Terry Walton injured his knee while doing yard work at home. The following day he told his supervisor he had injured his knee and was going to the plant’s medical facility to have it evaluated. The nurse at the company’s medical office diagnosed a sprained knee, treated it and sent Walton back to work. According to the court opinion , Walton neither requested leave nor requested leave forms from the medical department.
Around noon that same day Walton told his supervisor that he had scheduled a doctor’s appointment for that afternoon. The supervisor approved his time off for the appointment. Walton didn’t return to work that day nor did he call his employer to report his status. The doctor had written him out of work until he could see an orthopedic specialist four days later.
According to the court, Walton called the plant’s security office the next day to say he was written out of work until he saw the specialist. He told them he was taking sick days and that is the reason listed on the Hourly Personnel Absence Call-In Log Sheet kept by the security office. After the specialist determined he had torn a ligament and wrote him out of work for a month, he again called the plant’s security office, and they again listed the reason as sick.
Visteon sent Walton a letter two days after the second time he called in saying he had five business days to inform them of his reason for being absent or his employment would be terminated. The letter said if he presented satisfactory evidence of illness or injury, he would be granted leave to cover the absence.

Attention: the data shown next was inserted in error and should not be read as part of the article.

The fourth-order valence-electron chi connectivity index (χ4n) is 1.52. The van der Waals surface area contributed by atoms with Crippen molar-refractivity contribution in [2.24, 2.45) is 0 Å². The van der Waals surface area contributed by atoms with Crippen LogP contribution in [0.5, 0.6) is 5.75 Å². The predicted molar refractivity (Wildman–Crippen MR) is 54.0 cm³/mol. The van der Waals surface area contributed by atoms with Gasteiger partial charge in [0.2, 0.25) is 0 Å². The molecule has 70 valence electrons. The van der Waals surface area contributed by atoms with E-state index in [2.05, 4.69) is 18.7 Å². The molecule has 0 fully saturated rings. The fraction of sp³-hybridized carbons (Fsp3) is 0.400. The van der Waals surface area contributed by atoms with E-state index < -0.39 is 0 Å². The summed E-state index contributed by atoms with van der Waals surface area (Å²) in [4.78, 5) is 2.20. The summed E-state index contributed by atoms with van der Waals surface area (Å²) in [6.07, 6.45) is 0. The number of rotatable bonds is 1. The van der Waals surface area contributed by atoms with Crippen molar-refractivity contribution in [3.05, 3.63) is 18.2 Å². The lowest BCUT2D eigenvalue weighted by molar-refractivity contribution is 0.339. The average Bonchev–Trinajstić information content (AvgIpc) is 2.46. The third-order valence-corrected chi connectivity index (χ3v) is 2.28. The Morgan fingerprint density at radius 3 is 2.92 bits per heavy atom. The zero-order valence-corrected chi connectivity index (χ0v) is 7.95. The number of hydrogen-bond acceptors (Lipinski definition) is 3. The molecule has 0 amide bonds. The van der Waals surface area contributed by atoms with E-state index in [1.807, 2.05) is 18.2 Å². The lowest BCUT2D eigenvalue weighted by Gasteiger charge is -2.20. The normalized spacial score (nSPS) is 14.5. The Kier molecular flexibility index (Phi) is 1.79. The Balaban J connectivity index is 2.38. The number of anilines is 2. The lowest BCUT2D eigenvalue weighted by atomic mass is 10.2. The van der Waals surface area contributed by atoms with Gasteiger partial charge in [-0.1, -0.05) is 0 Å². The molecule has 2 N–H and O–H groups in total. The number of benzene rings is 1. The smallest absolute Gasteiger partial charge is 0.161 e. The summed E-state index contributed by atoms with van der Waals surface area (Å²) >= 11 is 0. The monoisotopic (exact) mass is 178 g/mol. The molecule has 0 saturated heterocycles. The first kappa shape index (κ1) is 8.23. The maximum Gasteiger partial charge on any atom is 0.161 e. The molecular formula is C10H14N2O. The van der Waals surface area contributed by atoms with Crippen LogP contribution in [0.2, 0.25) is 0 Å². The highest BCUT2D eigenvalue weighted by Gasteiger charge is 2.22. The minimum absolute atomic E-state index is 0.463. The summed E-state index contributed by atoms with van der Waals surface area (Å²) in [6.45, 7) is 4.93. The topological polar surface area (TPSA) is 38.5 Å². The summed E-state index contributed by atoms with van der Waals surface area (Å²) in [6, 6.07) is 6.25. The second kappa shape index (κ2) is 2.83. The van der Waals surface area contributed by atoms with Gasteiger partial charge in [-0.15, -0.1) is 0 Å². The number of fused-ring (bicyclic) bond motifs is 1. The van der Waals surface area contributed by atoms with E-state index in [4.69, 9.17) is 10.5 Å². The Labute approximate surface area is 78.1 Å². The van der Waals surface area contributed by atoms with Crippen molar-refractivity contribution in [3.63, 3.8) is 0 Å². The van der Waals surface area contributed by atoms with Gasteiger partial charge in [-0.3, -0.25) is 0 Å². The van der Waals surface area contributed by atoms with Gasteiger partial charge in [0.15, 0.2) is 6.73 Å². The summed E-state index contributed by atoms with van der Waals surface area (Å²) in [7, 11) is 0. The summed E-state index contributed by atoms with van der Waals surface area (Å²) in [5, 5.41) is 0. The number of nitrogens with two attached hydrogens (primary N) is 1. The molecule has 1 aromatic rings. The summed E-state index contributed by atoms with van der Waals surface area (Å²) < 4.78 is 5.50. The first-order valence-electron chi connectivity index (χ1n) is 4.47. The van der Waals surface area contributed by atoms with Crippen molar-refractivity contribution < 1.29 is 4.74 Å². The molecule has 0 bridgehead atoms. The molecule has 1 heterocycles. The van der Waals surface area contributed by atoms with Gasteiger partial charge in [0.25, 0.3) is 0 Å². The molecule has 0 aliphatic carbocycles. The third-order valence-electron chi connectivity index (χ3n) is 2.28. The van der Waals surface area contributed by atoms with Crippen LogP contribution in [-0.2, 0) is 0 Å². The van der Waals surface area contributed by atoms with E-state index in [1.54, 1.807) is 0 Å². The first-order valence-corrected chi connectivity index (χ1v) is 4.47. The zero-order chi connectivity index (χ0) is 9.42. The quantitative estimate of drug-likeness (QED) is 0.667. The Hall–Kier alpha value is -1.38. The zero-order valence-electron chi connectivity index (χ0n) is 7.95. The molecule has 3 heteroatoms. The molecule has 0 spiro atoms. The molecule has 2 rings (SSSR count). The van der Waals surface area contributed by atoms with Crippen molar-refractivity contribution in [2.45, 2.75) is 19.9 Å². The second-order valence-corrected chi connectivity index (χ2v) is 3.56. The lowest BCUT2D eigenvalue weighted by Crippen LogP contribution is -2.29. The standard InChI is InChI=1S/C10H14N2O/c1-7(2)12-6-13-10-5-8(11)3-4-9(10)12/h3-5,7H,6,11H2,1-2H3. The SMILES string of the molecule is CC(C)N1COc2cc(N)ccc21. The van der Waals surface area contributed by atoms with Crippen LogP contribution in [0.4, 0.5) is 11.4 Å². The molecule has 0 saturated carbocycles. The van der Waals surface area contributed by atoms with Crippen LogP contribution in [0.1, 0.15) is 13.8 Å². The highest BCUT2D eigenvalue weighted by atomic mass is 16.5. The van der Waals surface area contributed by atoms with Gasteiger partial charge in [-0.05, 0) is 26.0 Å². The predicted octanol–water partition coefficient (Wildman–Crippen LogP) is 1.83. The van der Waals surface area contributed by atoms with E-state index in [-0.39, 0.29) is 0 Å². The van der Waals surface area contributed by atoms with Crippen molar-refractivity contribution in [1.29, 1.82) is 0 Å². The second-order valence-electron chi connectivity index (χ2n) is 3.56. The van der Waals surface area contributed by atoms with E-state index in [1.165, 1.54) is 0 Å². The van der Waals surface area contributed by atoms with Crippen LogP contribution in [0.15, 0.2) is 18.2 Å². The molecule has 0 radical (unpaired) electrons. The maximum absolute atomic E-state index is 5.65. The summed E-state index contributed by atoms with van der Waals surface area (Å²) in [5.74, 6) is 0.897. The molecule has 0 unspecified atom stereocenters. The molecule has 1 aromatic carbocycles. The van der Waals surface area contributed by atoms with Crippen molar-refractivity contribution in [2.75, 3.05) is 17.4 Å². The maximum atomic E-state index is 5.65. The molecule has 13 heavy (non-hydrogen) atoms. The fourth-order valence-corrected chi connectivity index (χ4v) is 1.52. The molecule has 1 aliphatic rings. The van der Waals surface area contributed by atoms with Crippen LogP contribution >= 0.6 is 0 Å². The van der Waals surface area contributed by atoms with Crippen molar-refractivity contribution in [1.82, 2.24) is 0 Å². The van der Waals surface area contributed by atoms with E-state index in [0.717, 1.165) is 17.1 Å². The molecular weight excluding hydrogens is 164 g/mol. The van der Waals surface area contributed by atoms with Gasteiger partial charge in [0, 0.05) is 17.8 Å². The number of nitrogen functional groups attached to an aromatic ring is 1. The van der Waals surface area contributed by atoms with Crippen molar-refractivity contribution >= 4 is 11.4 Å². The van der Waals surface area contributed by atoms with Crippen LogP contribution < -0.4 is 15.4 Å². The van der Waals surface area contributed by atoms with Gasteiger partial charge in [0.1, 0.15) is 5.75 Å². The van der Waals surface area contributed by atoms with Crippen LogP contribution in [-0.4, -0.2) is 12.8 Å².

Though the post office records show that he was notified on April 30, 2001 that he had a certified letter to be picked up, Walton said he didn’t get the letter until May 8. After Walton was terminated, he submitted the notes from doctors and leave request forms to Visteon through his United Auto Workers union representative.
Visteon policy clearly states that to properly request FMLA leave an employee must notify the labor relations department within two days of the initial absence and then complete and turn in the required FMLA forms to the company’s medical department. In addition, the court noted that Walton knew the proper procedures since he had requested leave on previous occasions.
The district court had granted summary judgment in favor of Visteon finding that, since Walton had not contacted his supervisor or the labor relations department, nor had submitted any medical forms, he did not provide proper notice of his need for FMLA leave. They noted in the finding that the security office was not staffed by Visteon employees, but was contracted by the company. The appellate court affirmed the lower court’s grant of summary judgment to Visteon.